But really it is there for a REASON.
There was a reason we had it. Several actually.
1 travel time of a day or more to the polls for a significant chunk of eligible voters (and outside information getting to the voters was also greatly slowed)
2 extremely limited current information on political issues and events for the average citizens (not a lot in the way of "informed voters")
3 because of (2), many of the politicians and people running the government were sincerely worried about what would happen if the election became a popularity contest among the dumb citizens and a truly bad person was elected president of the country (some would argue we had that happen last night, others would argue it was inevitable given the available options...)
4 the college gave the final say to a smaller handful of more politically-informed people (the electorate) that could, in the event of insanity by the "dumb public", choose the sane option, overruling the popular vote.
The reasons for the college have long since disappeared. The best reason we have at this point to continue using the college is that we've been using it since forever and we're not comfortable with change, even when it's for the better.
The whole "first past the post" scheme itself has problems also, and IMHO should be ditched while we're at it. CGPgrey has a great explanation of this issue and how to fix it: https://www.youtube.com/watch?... It doesn't completely fix all the issues, fixes several problems, improves some of the remaining issues, and doesn't cause any new problems. Please watch this before responding, I promise you'll enjoy it if you're even remotely interested in the voting process, even if you don't end up agreeing with it by the end,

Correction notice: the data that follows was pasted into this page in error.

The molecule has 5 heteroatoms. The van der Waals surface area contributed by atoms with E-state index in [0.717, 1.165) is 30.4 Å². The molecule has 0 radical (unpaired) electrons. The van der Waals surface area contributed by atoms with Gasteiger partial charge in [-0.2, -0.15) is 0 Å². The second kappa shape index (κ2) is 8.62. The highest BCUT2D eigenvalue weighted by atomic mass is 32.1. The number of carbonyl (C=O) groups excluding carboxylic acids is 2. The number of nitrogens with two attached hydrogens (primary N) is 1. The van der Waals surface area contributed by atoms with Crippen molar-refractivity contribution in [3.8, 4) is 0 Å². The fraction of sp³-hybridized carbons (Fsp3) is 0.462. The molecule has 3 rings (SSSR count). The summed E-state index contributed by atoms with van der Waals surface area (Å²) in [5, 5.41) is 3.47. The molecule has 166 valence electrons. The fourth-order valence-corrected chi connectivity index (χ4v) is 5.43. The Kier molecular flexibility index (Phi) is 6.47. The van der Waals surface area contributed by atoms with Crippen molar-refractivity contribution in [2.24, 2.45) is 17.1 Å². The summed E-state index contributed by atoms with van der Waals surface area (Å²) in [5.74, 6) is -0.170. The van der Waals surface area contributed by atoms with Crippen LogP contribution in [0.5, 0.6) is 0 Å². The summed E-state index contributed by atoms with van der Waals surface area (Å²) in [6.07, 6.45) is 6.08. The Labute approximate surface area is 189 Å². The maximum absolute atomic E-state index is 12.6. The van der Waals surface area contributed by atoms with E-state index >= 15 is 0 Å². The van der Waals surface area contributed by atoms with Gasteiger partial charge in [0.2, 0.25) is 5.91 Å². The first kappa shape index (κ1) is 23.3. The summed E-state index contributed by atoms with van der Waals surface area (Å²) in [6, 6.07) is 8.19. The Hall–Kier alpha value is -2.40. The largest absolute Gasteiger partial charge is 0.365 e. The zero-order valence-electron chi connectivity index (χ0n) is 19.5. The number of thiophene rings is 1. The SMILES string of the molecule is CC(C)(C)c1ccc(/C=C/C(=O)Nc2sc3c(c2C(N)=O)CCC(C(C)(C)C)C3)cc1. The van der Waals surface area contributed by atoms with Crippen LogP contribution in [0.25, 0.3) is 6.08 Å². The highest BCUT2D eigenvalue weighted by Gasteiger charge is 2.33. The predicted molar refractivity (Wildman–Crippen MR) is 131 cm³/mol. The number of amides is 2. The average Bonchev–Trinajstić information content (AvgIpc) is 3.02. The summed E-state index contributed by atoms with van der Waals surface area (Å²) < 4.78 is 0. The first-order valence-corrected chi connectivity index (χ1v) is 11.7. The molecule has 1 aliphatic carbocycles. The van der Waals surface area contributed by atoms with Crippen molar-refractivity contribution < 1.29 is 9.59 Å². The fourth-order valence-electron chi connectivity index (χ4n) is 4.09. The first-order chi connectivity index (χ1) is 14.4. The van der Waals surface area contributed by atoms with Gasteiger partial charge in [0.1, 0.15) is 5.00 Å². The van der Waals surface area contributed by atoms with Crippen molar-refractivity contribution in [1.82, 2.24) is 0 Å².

There is one thing I'd like to clear up that I think a lot of people miss when this discussion comes up. It's actually a point toward KEEPING the college. Just because I have an opinion doesn't mean I'm going to blindly ignore opposing reasons, and here's a good one anyone thinking about this needs to consider. Everyone games the college. In a political race, they'll do anything they can (legally, or that they can get away with) to help their candidate win. I'm OK with them doing everything they can within the rules to win. States with lower electoral votes get mostly ignored in races like this. States that have a history of voting very strongly in one direction also get ignored by both candidates. (one says "I have it in the bag, why waste my time here?", the other says "I'll never win these, why waste my time here?") So this WILL tend to create a lopsided popular vote vs electoral vote. Campaigning would be done VERY differently if we went strictly by popular country vote. It's difficult to look back at an election and say with any confidence "would it really make a difference?" States that got lots of ground pounding due to their high electoral count and "batleground state" status would see a lot less traffic, and other more moderately populated areas would see more campaigning. Surely this would change the numbers quite a bit. In what direction is very hard to say. Some years, maybe no noticeable difference. Other years, maybe a huge difference. So what I'm saying is that we can't just look at an election where the popular vote and electoral vote disagree (even somewhat strongly) and say with any great confidence "it would have made a difference if we did it the other way this election". Because we can't. But that being said, I still believe a popular vote using proportional representation would produce results that more closely aligned with who the public would rather see in office. (a lot moreso for congress than president, actually)